• Indoor networks are better suited for wireless networks. Using wireless network fingerprints, for example, you can use RSSI data from different access points to create a wireless card for a specific area. A probability distribution of RSSI values for a selected latitude and longitude is generated. Live RSSI values can then be compared to the fingerprint to find the highest match and generate a site prediction. Site prediction methods include Hidden Markov, Nearest Neighbor and Triangulation.
  • SHORT SUMMARY
  • One aspect of the technology supports a method that involves defining one or more islands, maintaining identifiers of individual access points assigned to each island, using a processor to generate a first classifier for each island (with the first classifier providing information on an interior level), and using the processor generates a second classifier for each level (the second classifier providing information about a position in the level). Each island may be a subset of a geographic region and may include one or more access points, with any access points in an island likely to be invisible outside of the island. The islands may include, for example, groups of floors in a building, individual buildings or groups of buildings. The first and second classifiers may include at least one decision tree, a Bayesian model, a nearest neighbor, or a Gaussian mixed distribution.
  • Another aspect provides a system for determining the location of a mobile device indoors and includes a memory storing identifiers of a group of access points associated with an island, the access points in an island likely to be invisible outside the island, and a processor. The processor may be configured to generate, for each island, a first classifier that provides information about a level of the interior area and for each level to generate a second classifier that provides information about an in-level location. In one example, the first classifier comprises a first decision tree, wherein an output of the first decision tree indicates the level of the interior region; the second classifier comprises a second decision tree, an output of the second decision tree providing information about the position in the building level.
  • Another aspect provides a system for determining the location of a mobile device in an indoor area and includes means for defining one or more islands, each island being a subset of a geographic region and including one or more access points; Access points in an island are invisible outside of the island. The system may also include means for maintaining individual island access point identifiers, means for generating a single island first decision tree using a processor (an output of the first decision tree providing information on an interior level), and means for generating of a second decision tree for individual layers using the processor (where an output of the second decision tree provides information about a position in the plane).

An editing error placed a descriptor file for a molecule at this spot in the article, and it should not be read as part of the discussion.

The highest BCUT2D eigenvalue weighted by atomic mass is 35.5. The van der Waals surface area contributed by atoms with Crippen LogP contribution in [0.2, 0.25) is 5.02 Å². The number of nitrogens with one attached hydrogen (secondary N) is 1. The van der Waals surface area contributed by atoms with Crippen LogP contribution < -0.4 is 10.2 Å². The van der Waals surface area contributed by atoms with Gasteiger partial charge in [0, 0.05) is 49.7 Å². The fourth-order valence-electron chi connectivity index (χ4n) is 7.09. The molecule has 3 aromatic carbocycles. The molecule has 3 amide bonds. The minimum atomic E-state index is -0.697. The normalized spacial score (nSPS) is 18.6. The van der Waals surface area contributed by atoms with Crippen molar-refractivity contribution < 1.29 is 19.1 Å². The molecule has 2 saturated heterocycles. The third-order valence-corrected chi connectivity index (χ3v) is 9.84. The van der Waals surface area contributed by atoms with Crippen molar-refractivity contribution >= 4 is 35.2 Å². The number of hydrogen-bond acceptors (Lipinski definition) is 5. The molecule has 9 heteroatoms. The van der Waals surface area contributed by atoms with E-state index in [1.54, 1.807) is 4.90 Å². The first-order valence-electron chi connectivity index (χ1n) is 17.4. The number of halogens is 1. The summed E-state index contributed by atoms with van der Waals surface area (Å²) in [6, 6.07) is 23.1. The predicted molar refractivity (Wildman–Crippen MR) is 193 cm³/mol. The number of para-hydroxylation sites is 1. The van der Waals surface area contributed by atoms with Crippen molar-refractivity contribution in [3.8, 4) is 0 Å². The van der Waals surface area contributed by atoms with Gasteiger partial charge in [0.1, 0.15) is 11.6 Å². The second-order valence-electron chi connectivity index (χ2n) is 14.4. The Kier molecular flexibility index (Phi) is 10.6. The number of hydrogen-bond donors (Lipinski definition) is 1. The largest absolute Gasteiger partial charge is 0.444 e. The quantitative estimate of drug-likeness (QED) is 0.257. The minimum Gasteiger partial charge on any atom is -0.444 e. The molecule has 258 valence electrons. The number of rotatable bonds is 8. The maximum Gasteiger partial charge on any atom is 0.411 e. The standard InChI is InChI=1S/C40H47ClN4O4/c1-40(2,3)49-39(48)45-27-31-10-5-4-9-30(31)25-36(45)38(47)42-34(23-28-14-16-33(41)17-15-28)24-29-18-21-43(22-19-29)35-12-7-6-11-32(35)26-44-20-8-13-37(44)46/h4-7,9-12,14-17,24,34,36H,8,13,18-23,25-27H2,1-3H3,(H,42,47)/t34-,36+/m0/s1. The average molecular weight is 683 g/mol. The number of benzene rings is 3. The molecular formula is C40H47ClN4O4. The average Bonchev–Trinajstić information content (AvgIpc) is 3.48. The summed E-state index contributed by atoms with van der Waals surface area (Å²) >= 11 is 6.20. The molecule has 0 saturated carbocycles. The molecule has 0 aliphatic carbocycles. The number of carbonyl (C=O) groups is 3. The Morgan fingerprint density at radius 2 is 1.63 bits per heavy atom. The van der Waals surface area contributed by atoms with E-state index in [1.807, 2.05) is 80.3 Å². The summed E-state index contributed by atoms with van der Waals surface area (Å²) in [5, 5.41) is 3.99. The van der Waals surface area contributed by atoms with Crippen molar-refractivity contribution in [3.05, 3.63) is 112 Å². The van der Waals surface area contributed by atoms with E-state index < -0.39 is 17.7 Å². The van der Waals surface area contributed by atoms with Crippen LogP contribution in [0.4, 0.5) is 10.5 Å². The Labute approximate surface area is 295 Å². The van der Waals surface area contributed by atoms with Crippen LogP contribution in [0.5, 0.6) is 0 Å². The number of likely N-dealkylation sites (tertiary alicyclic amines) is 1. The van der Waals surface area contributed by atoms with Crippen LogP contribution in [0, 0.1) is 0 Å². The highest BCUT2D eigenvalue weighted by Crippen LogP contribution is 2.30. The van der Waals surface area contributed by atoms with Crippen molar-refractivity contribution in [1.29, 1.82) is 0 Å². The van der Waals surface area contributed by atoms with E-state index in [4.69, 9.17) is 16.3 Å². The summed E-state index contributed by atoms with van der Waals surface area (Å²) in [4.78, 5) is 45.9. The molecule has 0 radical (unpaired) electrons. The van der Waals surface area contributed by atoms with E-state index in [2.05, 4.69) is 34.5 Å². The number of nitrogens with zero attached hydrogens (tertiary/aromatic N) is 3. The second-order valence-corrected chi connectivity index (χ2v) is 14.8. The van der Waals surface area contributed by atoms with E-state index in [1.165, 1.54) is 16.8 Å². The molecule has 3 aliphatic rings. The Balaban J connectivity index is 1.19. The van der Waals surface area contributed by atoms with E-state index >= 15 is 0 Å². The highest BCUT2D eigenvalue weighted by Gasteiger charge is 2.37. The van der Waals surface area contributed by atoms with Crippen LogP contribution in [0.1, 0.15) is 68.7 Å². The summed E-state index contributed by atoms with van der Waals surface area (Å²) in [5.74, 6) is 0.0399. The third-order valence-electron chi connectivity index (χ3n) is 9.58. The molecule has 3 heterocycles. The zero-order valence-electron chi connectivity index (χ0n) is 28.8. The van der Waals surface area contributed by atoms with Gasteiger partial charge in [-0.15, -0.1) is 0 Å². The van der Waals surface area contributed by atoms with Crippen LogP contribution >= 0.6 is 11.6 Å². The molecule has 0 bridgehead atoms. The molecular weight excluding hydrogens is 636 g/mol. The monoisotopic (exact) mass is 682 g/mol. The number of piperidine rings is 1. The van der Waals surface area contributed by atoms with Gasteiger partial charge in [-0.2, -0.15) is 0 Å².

• Another aspect of the technology is a method for predicting the location of a mobile device in an indoor environment and includes receiving the signals from one or more access points, identifying an access point island in which the mobile device is located using the received signals , downloading a first decision tree corresponding to the access point island (wherein an output of the first decision tree gives information about an interior level), and executing the first decision tree using the received signals. The method may also include downloading a second decision tree, which is the Level of the interior area, wherein an output of the second decision tree gives information about a position on the level; it may also include executing the second decision tree using the received signals.
  • BRIEF DESCRIPTION OF THE DRAWINGS
  • 1 Figure 3 is a functional diagram for a system according to one aspect of the technology.
  • 2 is a picture diagram for the system 1 ,
  • 3A FIG. 4 is an illustrative diagram for access point islands according to one aspect of the technology. FIG.
  • 3B is an illustrative diagram for access point islands according to another aspect of the technology.
  • 3C is an illustrative diagram for access point islands according to another aspect of the technology.
  • 4 is an exemplary diagram for the distribution of access points in various levels of an indoor area according to one aspect of the technology.
  • 5 Figure 3 is an exemplary diagram for a plan view of a particular level of interior space according to one aspect of the technology.
  • 6 is an exemplary decision tree according to one aspect of the technology.